Argentine Newspaper Office Ransacked by Mob
journalist threatened following reporting on sexual assault
HAVANA TIMES — Argentine authorities should immediately investigate the attack on the Río Negro daily newspaper and its staff, and threats to its journalist Luis Leiva, and bring those responsible to justice, the Committee to Protect Journalists said today.
Yesterday at about noon, a group of approximately 100 people entered Río Negro’s offices in the city of General Roca, Río Negro province, ransacked the premises, assaulted several workers, and made death threats to Leiva, according to news reports and Italo Pisani, the newspaper’s editor-in-chief, who spoke to CPJ via messaging app.
Many of the attackers are clearly identifiable in video of the attack, and many wore vests identifying themselves as members of the Argentine Workers’ Central Union (CTA Autónoma), a national trade union.
The attack took place minutes after a Rio Negro judge filed sexual harassment and assault charges against Miguel Báez, leader of the Organization of the Unemployed in Struggle (ODEL), a branch of CTA Autónoma, according to those reports, which stated that the attackers were members of the ODEL.
Leiva, a Río Negro reporter, has covered the case against Báez since it began with a worker’s complaint in April 2020, Pisani told CPJ.
“Argentine authorities must swiftly conduct an investigation to identify those responsible for the attack on the headquarters of the Río Negro newspaper and the threats to journalist Luis Leiva,” said CPJ Central and South America Program Coordinator Natalie Southwick, in New York. “Those involved in the attack, who were clearly aiming to silence an investigation into sexual harassment and assault charges, must bear the legal consequences of their actions.”
The attackers entered the building and demanded to see Leiva, who was not at the newspaper at the time; they then demanded that he resign and wrote graffiti on the walls reading “Death to Leiva,” Pisani said.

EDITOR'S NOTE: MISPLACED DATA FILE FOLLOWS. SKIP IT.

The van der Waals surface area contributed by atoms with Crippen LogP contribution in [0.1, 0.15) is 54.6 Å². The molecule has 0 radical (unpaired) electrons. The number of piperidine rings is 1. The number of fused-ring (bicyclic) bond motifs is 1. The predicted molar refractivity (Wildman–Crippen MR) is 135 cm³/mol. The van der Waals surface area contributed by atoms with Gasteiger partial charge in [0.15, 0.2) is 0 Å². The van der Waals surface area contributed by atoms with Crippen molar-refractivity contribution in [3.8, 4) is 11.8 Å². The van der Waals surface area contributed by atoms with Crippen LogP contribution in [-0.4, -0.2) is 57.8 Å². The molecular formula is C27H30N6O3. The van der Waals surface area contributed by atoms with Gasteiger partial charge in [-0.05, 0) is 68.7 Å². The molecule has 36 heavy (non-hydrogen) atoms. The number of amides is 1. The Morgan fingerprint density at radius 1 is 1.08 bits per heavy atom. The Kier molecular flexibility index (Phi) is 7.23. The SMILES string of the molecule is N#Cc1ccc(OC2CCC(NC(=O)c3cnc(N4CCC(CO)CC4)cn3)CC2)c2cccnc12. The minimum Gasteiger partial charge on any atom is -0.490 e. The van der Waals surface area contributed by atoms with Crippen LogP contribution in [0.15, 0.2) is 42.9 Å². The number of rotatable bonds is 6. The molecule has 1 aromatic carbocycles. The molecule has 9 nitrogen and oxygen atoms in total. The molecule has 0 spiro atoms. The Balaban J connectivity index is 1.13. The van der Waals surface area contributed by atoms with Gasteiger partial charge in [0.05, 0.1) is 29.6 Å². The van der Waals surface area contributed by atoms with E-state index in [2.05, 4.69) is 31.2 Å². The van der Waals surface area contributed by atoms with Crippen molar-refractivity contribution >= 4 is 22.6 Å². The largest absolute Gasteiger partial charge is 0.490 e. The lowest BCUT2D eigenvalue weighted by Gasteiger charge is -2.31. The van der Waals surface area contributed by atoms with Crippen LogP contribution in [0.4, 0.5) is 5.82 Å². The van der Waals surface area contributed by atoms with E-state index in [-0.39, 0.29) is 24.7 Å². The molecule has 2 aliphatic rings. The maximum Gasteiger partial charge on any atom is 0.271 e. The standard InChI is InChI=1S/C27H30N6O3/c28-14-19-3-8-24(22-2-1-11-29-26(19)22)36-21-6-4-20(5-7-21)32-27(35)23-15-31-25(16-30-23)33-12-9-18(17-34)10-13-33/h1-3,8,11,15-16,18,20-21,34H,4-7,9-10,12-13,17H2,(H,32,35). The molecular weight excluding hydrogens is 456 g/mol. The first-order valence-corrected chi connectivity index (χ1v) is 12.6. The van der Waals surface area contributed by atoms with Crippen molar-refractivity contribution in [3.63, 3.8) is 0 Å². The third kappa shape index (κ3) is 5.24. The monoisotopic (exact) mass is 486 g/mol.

The attackers then poured alcohol and paint on a receptionist and insulted her, punched a photographer, and destroyed documents and computers in the office, according to news reports and Pisani.
The attackers also hung up posters featuring the faces of Leiva, the woman who filed the sexual abuse complaint against Báez, and that woman’s lawyer, and sprayed graffiti reading, “Tell the truth Leiva” and “liars” on the building’s walls, according to those reports.
Pisani immediately called the nearby Third Roca Police Station and activated an alarm connected to the station, but officers took more than half an hour to arrive; by that time, the attackers had already destroyed the front office and left the scene, he told CPJ.
“The police came after the attackers had left. That made us even more worried,” Pisani said.
He told CPJ that the attackers ransacked the front office and tried to access the newsroom, located on the second floor, but could not get through the locked and armored door protecting that area.
The governor of Río Negro, Arabela Carreras, condemned the attack on Twitter and promised to investigate the police department’s inaction, as did the province’s chief of police, Osvaldo Tellería, according to Río Negro.
On the day of the attack, the newspaper filed a complaint to the prosecutor’s office, providing video footage and pictures of the attackers, and the provincial prosecutor general has been in touch with the outlet regarding an investigation, Pisani told CPJ.
He added that police officers have been stationed at the newspaper’s office and Leiva’s home to provide protection.
CPJ emailed the CTA Autónoma for comment, but did not receive any reply. CTA Autónoma issued a statement saying it had no connection to the attack, and that the ODEL branch is an autonomous member of the union, according to news reports.
CPJ called the Organization of the Unemployed in Struggle at the phone number listed on its official Facebook page, but the call did not go through. CPJ called the Third Roca Police Station for comment, but the person who answered said that only a more senior officer could comment, but that officer was not available.
“We are a 108-year-old newspaper, and we had never seen an event like this,” Pisani told CPJ.